A few weeks ago, I was invited to go fishing with my good friend and well-known fishing guide, Captain Lee Parsons. As it got closer to time for the trip, it was clear that the summer heat would be a concern for me. So, I called Lee a few days before and shared my concerns and asked if we could reschedule until another day. He agreed. The next day, Lee had a charter trip. It was again a hot day with temperatures in the mid 90’s.
Later that day, Lee appeared to have the symptoms of a HEAT STROKE. It was an event that posed great concern not only to Lee, but also his friends. Over the weeks that followed, his conditions improved slowly but surely. It was a concerning event that can happen to anyone and can carry long lasting and serious health issues. With that, there was a lesson learned
With the summer temperatures still beating down, here are several things you need to know. They include the warning signs and how you can prevent this serious health concern.
Understanding and Preventing Heat Exhaustion and Stroke
Both heat exhaustion and heat stroke are serious conditions. Heat exhaustion begins with general muscle weakness, sudden excessive sweating, nausea and vomiting, and possible fainting. A heat stroke is when your body’s internal temperature reaches over 103 degrees. You begin experiencing a loss or change of consciousness, agitated, unexplained behavior changes, hot, red, and dry skin. All these symptoms should be taken seriously. Call your medical professionals immediately upon onset. If you experience heat exhaustion for an extended period of time, heatstroke may occur. While many experience heat exhaustion symptoms before heat stroke, it’s not always the case.
Heat stroke is the most serious heat-related illness. It occurs when the body can no longer control its temperature: the body’s temperature rises rapidly, the sweating mechanism fails, and the body is unable to cool down. When heat stroke occurs, the body temperature can rise to 106°F or higher within 10 to 15 minutes. Heat stroke can cause permanent disability or death if the person does not receive emergency treatment.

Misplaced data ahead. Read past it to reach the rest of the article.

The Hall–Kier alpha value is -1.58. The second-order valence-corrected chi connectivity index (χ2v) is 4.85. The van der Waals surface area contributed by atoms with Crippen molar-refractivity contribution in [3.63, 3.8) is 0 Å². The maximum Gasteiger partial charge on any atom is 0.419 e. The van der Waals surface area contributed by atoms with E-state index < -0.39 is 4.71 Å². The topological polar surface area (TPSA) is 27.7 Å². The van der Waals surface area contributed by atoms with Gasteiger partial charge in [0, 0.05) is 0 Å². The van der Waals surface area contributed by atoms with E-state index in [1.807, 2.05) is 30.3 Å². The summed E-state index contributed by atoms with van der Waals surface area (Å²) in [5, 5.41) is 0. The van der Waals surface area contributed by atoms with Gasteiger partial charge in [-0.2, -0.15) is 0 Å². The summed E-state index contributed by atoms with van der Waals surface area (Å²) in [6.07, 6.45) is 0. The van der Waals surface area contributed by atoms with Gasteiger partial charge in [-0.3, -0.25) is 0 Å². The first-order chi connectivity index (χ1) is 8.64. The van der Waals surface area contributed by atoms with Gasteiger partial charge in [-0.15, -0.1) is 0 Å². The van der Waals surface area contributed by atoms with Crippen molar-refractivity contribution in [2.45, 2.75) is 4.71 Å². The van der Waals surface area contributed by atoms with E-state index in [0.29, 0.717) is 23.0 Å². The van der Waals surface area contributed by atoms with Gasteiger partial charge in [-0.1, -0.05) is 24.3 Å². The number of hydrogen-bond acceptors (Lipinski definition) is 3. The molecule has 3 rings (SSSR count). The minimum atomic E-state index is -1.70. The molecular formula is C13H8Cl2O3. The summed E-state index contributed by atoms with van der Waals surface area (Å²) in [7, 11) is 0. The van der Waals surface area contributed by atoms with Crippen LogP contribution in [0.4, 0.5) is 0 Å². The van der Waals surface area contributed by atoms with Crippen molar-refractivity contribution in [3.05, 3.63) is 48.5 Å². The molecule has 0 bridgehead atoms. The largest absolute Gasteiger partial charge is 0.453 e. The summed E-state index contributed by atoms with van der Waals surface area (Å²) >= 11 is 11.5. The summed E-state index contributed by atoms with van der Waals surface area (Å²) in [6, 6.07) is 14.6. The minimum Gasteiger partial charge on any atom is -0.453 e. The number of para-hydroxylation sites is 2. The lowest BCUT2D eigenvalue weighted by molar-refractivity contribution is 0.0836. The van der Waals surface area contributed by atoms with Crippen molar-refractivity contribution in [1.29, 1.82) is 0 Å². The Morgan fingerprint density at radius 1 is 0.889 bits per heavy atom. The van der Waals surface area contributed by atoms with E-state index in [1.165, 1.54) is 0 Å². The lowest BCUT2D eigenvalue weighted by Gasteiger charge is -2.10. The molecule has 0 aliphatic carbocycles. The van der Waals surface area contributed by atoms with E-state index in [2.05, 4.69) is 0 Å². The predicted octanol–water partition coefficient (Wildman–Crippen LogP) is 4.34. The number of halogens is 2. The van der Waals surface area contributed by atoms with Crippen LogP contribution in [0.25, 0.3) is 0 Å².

Symptoms of heat stroke include:
- Confusion, altered mental status, slurred speech
- Loss of consciousness (coma)
- Hot, dry skin or profuse sweating
- Very high body temperature
- Fatal if treatment delayed
Take the following steps to treat a person with heat stroke:
- Call 911 for emergency medical care.
- Stay with the person until emergency medical services arrive.
- Move the worker to a shaded, cool area and remove outer clothing.
- Cool the person quickly, using the following methods:
- With a cold water or ice bath, if possible
- Wet the ski
- Place cold wet cloths on the skin
- Soak clothing with cool water
- Circulate the air around the worker to speed cooling. Place cold wet cloths or ice on the head, neck, armpits, and groin; or soak the clothing with cool water.
Be safe and STAY COOL!
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